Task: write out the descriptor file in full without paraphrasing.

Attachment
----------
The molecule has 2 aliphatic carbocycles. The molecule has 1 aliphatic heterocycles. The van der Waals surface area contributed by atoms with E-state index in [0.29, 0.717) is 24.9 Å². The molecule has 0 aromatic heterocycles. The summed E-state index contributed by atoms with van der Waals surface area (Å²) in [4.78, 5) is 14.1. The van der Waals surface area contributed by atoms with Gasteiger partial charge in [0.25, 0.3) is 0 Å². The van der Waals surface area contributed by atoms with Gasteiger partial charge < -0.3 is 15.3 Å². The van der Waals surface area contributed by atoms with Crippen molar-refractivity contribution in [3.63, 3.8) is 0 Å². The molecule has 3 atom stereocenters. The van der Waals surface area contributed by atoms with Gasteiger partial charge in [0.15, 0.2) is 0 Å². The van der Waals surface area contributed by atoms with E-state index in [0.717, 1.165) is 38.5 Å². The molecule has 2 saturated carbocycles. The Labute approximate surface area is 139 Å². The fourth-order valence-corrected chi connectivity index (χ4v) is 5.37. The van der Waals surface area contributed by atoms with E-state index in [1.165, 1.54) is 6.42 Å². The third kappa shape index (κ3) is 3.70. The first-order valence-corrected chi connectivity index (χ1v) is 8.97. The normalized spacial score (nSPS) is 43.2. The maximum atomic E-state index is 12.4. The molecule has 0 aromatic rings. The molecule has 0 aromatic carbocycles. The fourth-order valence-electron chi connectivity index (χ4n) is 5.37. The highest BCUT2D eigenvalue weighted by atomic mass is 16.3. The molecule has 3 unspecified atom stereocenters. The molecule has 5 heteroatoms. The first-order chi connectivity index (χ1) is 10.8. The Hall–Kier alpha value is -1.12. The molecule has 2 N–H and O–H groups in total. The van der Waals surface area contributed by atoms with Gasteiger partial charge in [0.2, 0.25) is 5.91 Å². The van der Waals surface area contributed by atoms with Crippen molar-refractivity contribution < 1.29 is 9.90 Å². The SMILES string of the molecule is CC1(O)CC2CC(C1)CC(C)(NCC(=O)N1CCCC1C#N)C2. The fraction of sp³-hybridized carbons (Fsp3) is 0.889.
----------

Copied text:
The molecule has 2 aliphatic carbocycles. The molecule has 1 aliphatic heterocycles. The van der Waals surface area contributed by atoms with E-state index in [0.29, 0.717) is 24.9 Å². The molecule has 0 aromatic heterocycles. The summed E-state index contributed by atoms with van der Waals surface area (Å²) in [4.78, 5) is 14.1. The van der Waals surface area contributed by atoms with Gasteiger partial charge in [0.25, 0.3) is 0 Å². The van der Waals surface area contributed by atoms with Gasteiger partial charge < -0.3 is 15.3 Å². The van der Waals surface area contributed by atoms with Crippen molar-refractivity contribution in [3.63, 3.8) is 0 Å². The molecule has 3 atom stereocenters. The van der Waals surface area contributed by atoms with Gasteiger partial charge in [0.15, 0.2) is 0 Å². The van der Waals surface area contributed by atoms with E-state index in [0.717, 1.165) is 38.5 Å². The molecule has 2 saturated carbocycles. The Labute approximate surface area is 139 Å². The fourth-order valence-corrected chi connectivity index (χ4v) is 5.37. The van der Waals surface area contributed by atoms with E-state index in [1.165, 1.54) is 6.42 Å². The third kappa shape index (κ3) is 3.70. The first-order valence-corrected chi connectivity index (χ1v) is 8.97. The normalized spacial score (nSPS) is 43.2. The maximum atomic E-state index is 12.4. The molecule has 0 aromatic rings. The molecule has 0 aromatic carbocycles. The fourth-order valence-electron chi connectivity index (χ4n) is 5.37. The highest BCUT2D eigenvalue weighted by atomic mass is 16.3. The molecule has 3 unspecified atom stereocenters. The molecule has 5 heteroatoms. The first-order chi connectivity index (χ1) is 10.8. The Hall–Kier alpha value is -1.12. The molecule has 2 N–H and O–H groups in total. The van der Waals surface area contributed by atoms with Gasteiger partial charge in [0.2, 0.25) is 5.91 Å². The van der Waals surface area contributed by atoms with Crippen molar-refractivity contribution < 1.29 is 9.90 Å². The SMILES string of the molecule is CC1(O)CC2CC(C1)CC(C)(NCC(=O)N1CCCC1C#N)C2. The fraction of sp³-hybridized carbons (Fsp3) is 0.889.